1,000 signatures reached
To: State Planning Minister Richard Wynne and Resources Minister Jaclyn Symes
Save Victoria's food bowl and Gippsland Lakes.
We need urgent global awareness and action to halt the development of a toxic mine on the Mitchell River, adjacent to one of Australia's most important food bowls.
Why is this important?
The Lindenow Valley vegetable growing area is only 500m downwind from a proposed mineral sands mine in Glenaladale, East Gippsland. We want the Australian public to know that the area where their veggies are grown is under threat from this mine that is being proposed in an already severely drought and fire affected area, and a traumatised community.
If this mine proceeds it is highly likely their veggies will be contaminated from radioactive and highly toxic substances, as well as putting at risk up to 1,500 jobs.
If the more than 4GL of water that will be needed by the mine for processing and dust suppression was redirected to growing vegetables, five times more jobs would be created than the 197 jobs the mine proposes to create.
82% of the directly impacted landholders said, in response to a survey question, that they want their land mineral sands mining free.
Kalbar is an investment company not a mining company. They propose to dig up 1600 hectares of farm land above subterranean water courses to reach ancient sand dunes 45 metres down, which contain a spectrum of useful but toxic and or nuisance chemicals including Zircon, Rutile, or Titanium Metals with traces of Thorium in the region of the RAMSAR listed Gippsland Lakes.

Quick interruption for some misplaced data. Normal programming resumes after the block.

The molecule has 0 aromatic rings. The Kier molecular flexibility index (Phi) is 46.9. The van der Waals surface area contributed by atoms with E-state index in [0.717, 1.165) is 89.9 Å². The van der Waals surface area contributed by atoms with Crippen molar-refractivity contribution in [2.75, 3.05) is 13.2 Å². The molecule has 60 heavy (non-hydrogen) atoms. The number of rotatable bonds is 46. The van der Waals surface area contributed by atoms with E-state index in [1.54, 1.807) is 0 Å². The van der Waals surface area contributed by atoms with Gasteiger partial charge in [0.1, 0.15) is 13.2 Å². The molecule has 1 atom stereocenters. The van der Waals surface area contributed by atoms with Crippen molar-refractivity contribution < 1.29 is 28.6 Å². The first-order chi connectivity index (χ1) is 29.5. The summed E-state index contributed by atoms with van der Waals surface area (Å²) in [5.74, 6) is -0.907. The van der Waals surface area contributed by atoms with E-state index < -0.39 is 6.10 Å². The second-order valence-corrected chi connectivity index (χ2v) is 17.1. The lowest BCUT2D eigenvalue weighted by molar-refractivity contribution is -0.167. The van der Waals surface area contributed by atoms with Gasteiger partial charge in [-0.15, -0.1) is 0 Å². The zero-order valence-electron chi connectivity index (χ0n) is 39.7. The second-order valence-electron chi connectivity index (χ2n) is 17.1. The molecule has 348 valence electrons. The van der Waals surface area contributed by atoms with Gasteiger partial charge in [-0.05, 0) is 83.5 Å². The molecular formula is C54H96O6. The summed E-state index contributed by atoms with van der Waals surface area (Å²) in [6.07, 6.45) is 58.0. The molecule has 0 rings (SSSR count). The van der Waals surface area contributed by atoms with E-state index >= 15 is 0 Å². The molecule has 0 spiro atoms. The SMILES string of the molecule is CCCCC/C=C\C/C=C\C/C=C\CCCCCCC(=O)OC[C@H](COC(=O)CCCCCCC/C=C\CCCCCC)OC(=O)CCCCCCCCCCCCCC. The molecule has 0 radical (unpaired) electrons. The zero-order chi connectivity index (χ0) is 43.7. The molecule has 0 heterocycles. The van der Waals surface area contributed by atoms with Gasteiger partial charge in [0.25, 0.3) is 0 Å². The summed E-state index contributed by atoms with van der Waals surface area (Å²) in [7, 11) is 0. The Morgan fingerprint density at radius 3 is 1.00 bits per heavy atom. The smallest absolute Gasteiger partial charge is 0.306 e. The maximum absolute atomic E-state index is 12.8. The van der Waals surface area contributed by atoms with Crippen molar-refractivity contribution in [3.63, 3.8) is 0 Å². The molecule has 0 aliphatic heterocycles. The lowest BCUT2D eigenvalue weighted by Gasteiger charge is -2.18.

The company proposes to create ten pits from which heavy mineral ore will be extracted and processed on site before transport by road to a port in Gippsland where it will be loaded on to ships for Worldwide distribution.
The mining company, or another entity that may buy the mining lease from Kalbar if approval is granted by the Victorian Government, will not be obliged to restore the properties to the state they were in prior to mining commencing. In this conflict, the farmers and some of the landholders of Lindenow, point out that their properties are watered from under the ground by aquifers that fill a chain on ponds even in times of drought. They believe that those water sources are below the surface of the land and above the ore body that will be extracted by open mining techniques. They contend that if approved, the mine will destroy the water courses making restoration of their properties impossible.
In addition, the East Gippsland region was recently severely impacted by drought and then bushfire and we cannot afford this blatant destruction of our already damaged and fragile environment.
A recent Queensland (2018) mine did not have the financial capacity to restore hundreds of square kilometres of land following a disastrous mining venture. Dont let this happen in our back yard!